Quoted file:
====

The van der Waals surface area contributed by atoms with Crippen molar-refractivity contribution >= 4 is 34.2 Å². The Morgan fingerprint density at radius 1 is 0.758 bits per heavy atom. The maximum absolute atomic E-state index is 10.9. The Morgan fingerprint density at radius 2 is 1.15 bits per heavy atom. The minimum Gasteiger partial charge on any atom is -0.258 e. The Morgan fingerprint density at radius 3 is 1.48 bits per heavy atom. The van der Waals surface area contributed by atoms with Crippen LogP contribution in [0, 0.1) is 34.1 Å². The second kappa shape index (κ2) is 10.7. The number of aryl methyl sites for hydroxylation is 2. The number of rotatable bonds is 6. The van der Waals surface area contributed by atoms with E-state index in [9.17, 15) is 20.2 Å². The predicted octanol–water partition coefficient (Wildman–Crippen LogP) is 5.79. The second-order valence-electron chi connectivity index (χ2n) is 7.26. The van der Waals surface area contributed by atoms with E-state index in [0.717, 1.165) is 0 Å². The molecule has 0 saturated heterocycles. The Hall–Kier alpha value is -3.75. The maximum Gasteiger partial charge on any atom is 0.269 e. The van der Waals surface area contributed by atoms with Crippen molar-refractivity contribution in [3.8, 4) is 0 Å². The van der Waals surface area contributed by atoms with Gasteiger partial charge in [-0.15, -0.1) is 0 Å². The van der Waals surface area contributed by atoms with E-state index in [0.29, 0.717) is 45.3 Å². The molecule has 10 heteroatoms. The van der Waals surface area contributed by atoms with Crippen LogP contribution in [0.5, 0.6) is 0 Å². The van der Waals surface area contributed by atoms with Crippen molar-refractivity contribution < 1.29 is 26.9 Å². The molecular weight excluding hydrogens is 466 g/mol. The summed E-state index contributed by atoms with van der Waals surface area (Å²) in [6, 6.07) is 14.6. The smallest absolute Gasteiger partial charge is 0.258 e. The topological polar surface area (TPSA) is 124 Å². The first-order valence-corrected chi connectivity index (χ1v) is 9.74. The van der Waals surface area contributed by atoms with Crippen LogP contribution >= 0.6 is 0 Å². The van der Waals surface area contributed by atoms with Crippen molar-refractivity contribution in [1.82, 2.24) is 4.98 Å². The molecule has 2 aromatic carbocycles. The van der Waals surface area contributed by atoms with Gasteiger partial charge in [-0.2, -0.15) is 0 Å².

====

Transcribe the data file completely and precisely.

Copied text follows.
The van der Waals surface area contributed by atoms with Crippen molar-refractivity contribution >= 4 is 34.2 Å². The Morgan fingerprint density at radius 1 is 0.758 bits per heavy atom. The maximum absolute atomic E-state index is 10.9. The Morgan fingerprint density at radius 2 is 1.15 bits per heavy atom. The minimum Gasteiger partial charge on any atom is -0.258 e. The Morgan fingerprint density at radius 3 is 1.48 bits per heavy atom. The van der Waals surface area contributed by atoms with Crippen LogP contribution in [0, 0.1) is 34.1 Å². The second kappa shape index (κ2) is 10.7. The number of aryl methyl sites for hydroxylation is 2. The number of rotatable bonds is 6. The van der Waals surface area contributed by atoms with E-state index in [9.17, 15) is 20.2 Å². The predicted octanol–water partition coefficient (Wildman–Crippen LogP) is 5.79. The second-order valence-electron chi connectivity index (χ2n) is 7.26. The van der Waals surface area contributed by atoms with E-state index in [0.717, 1.165) is 0 Å². The molecule has 0 saturated heterocycles. The Hall–Kier alpha value is -3.75. The maximum Gasteiger partial charge on any atom is 0.269 e. The van der Waals surface area contributed by atoms with Crippen molar-refractivity contribution in [3.8, 4) is 0 Å². The van der Waals surface area contributed by atoms with Gasteiger partial charge in [-0.15, -0.1) is 0 Å². The van der Waals surface area contributed by atoms with E-state index in [0.29, 0.717) is 45.3 Å². The molecule has 10 heteroatoms. The van der Waals surface area contributed by atoms with Crippen LogP contribution in [0.5, 0.6) is 0 Å². The van der Waals surface area contributed by atoms with Crippen molar-refractivity contribution < 1.29 is 26.9 Å². The molecular weight excluding hydrogens is 466 g/mol. The summed E-state index contributed by atoms with van der Waals surface area (Å²) in [6, 6.07) is 14.6. The smallest absolute Gasteiger partial charge is 0.258 e. The topological polar surface area (TPSA) is 124 Å². The first-order valence-corrected chi connectivity index (χ1v) is 9.74. The van der Waals surface area contributed by atoms with Crippen LogP contribution >= 0.6 is 0 Å². The van der Waals surface area contributed by atoms with Crippen molar-refractivity contribution in [1.82, 2.24) is 4.98 Å². The molecule has 2 aromatic carbocycles. The van der Waals surface area contributed by atoms with Gasteiger partial charge in [-0.2, -0.15) is 0 Å².